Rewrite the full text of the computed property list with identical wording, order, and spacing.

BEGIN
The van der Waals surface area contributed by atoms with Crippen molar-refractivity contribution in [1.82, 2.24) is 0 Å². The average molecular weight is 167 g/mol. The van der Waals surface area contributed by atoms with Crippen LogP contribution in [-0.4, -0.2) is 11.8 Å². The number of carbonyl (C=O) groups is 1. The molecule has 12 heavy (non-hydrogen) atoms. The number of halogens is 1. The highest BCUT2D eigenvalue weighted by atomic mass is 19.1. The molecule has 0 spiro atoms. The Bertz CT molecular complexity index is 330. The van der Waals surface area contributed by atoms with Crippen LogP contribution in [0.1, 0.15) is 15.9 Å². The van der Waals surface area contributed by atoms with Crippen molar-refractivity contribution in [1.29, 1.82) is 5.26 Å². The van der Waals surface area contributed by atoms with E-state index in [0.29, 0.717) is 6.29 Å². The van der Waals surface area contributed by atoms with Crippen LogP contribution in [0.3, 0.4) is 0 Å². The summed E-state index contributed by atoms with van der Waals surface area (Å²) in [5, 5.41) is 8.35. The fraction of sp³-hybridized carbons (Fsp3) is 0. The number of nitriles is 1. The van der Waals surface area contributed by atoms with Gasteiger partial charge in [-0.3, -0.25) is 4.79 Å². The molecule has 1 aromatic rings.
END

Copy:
The van der Waals surface area contributed by atoms with Crippen molar-refractivity contribution in [1.82, 2.24) is 0 Å². The average molecular weight is 167 g/mol. The van der Waals surface area contributed by atoms with Crippen LogP contribution in [-0.4, -0.2) is 11.8 Å². The number of carbonyl (C=O) groups is 1. The molecule has 12 heavy (non-hydrogen) atoms. The number of halogens is 1. The highest BCUT2D eigenvalue weighted by atomic mass is 19.1. The molecule has 0 spiro atoms. The Bertz CT molecular complexity index is 330. The van der Waals surface area contributed by atoms with Crippen LogP contribution in [0.1, 0.15) is 15.9 Å². The van der Waals surface area contributed by atoms with Crippen molar-refractivity contribution in [1.29, 1.82) is 5.26 Å². The van der Waals surface area contributed by atoms with E-state index in [0.29, 0.717) is 6.29 Å². The van der Waals surface area contributed by atoms with Crippen LogP contribution in [0.3, 0.4) is 0 Å². The summed E-state index contributed by atoms with van der Waals surface area (Å²) in [5, 5.41) is 8.35. The fraction of sp³-hybridized carbons (Fsp3) is 0. The number of nitriles is 1. The van der Waals surface area contributed by atoms with Gasteiger partial charge in [-0.3, -0.25) is 4.79 Å². The molecule has 1 aromatic rings.